Stable democracies (with the apparent exception of the United States) are much less likely to wage war, much less likely to initiate war, and very rarely wage war against other stable democracies. For much of the nineties, this reality was viewed as a prima facie case for democratization as a pro-peace strategy. Edward Mansfield and Jack Snyder pointed out the logical leap inherent in that jump, though: the process of democratization involves a period of destabilization during the transition from authoritarianism to democracy. Regimes become unstable democracies before they become stable democracies. During this transitional stage, regimes are more likely to adopt aggressive foreign policy postures than either their predecessor authoritarin regimes or their eventual stable forms.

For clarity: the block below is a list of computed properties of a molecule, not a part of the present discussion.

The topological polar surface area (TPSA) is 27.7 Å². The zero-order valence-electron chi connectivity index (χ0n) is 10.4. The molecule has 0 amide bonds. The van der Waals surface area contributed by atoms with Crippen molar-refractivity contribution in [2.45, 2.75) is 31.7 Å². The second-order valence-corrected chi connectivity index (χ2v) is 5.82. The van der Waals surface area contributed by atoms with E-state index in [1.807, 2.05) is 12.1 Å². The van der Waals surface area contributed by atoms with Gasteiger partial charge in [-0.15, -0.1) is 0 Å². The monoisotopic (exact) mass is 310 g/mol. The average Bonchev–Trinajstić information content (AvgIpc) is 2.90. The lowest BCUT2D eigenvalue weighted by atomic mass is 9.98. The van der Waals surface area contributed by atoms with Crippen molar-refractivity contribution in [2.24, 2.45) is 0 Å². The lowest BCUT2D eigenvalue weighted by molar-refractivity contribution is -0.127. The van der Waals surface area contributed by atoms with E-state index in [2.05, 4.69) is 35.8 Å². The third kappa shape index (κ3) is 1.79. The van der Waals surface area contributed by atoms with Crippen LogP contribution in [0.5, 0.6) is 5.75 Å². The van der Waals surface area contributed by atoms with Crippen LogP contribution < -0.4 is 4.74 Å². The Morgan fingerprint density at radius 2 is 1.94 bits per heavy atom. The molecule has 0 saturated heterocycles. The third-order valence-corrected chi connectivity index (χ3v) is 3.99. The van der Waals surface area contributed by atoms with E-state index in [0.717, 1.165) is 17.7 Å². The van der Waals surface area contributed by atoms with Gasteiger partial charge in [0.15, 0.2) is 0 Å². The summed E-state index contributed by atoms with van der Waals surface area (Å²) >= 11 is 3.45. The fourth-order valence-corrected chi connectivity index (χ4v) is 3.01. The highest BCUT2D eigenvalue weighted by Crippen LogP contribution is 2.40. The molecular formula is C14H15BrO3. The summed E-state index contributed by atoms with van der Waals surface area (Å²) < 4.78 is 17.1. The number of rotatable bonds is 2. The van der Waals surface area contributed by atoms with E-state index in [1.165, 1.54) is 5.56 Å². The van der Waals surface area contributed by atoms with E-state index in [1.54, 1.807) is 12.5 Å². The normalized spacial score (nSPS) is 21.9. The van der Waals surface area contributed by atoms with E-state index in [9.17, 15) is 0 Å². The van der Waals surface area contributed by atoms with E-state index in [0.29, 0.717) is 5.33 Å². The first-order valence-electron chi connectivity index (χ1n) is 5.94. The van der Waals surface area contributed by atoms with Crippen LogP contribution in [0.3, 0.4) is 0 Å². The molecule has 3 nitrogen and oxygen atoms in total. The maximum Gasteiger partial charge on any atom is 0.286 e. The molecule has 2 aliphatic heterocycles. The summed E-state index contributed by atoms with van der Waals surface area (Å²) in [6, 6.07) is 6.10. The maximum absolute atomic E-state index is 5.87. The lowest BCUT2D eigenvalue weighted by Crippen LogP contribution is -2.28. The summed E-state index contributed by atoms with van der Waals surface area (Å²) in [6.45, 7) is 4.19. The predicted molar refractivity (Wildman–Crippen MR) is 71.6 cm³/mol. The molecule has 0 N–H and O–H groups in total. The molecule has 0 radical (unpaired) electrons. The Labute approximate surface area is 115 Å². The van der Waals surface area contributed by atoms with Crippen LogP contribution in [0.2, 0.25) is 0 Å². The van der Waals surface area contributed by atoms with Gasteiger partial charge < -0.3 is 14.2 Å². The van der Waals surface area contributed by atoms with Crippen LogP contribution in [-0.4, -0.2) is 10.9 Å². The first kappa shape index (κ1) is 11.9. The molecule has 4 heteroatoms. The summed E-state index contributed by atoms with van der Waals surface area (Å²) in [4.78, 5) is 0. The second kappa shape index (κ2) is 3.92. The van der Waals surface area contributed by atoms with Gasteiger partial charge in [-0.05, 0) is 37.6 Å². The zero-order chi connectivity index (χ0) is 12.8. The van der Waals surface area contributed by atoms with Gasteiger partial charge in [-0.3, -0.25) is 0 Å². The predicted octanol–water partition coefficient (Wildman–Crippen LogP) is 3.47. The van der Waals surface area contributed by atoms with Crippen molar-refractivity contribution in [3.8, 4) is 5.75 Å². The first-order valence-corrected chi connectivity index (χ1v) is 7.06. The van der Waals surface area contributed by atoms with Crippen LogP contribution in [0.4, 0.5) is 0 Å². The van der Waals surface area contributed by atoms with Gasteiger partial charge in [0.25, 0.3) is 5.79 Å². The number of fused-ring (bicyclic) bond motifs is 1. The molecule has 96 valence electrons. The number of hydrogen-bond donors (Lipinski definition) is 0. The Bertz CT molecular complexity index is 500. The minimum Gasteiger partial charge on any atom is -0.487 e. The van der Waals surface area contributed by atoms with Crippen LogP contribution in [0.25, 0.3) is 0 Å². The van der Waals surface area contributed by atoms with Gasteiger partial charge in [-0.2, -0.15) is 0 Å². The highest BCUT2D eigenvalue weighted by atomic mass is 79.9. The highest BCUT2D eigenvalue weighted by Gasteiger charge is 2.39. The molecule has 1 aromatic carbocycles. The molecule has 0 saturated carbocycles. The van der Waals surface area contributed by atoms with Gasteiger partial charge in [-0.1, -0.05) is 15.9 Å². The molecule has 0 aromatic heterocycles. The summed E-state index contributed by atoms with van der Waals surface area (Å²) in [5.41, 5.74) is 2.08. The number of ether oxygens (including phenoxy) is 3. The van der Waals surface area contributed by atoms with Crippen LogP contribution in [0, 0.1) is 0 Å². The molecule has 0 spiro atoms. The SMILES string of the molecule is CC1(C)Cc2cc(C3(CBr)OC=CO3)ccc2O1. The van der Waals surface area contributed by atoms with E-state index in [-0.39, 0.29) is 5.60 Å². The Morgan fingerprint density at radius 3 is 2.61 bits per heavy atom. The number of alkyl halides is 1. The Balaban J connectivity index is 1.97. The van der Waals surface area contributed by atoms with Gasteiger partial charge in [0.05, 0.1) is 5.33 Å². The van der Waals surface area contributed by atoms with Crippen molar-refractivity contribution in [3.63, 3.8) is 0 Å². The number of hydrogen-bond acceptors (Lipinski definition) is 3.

It is probably true that a world where more countries were mature, stable democracies would be safer and preferable for the United States. However, countries do not become mature democracies over night. More typically, they go through a rocky transitional period, where democratic control over foreign policy is partial, where mass politics mixes in a volatile way with authoritarian elite politics, and where democratization suffers reversal. In this transitional phase of democratization, countries become more aggressive and war-prone, not less, and they do fight wars with democratic states. [Mansfield and Snyder, Democratization and the Danger of War, International Security 20:1 (Summer 1995) p. 5]